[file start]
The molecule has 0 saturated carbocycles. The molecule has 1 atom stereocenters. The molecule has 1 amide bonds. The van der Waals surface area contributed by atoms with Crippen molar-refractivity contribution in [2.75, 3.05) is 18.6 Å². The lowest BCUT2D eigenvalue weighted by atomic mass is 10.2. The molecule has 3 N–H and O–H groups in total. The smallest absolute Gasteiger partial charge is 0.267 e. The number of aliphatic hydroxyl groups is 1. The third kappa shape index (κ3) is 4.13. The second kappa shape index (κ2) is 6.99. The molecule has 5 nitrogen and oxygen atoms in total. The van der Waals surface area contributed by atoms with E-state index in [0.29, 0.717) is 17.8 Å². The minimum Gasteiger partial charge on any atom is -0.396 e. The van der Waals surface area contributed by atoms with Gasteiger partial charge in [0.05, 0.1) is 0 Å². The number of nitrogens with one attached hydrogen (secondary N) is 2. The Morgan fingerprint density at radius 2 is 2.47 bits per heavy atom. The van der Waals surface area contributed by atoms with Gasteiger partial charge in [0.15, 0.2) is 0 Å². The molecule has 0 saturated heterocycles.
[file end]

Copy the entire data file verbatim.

The molecule has 0 saturated carbocycles. The molecule has 1 atom stereocenters. The molecule has 1 amide bonds. The van der Waals surface area contributed by atoms with Crippen molar-refractivity contribution in [2.75, 3.05) is 18.6 Å². The lowest BCUT2D eigenvalue weighted by atomic mass is 10.2. The molecule has 3 N–H and O–H groups in total. The smallest absolute Gasteiger partial charge is 0.267 e. The number of aliphatic hydroxyl groups is 1. The third kappa shape index (κ3) is 4.13. The second kappa shape index (κ2) is 6.99. The molecule has 5 nitrogen and oxygen atoms in total. The van der Waals surface area contributed by atoms with E-state index in [0.29, 0.717) is 17.8 Å². The minimum Gasteiger partial charge on any atom is -0.396 e. The van der Waals surface area contributed by atoms with Gasteiger partial charge in [0.05, 0.1) is 0 Å². The number of nitrogens with one attached hydrogen (secondary N) is 2. The Morgan fingerprint density at radius 2 is 2.47 bits per heavy atom. The van der Waals surface area contributed by atoms with Gasteiger partial charge in [0.15, 0.2) is 0 Å². The molecule has 0 saturated heterocycles.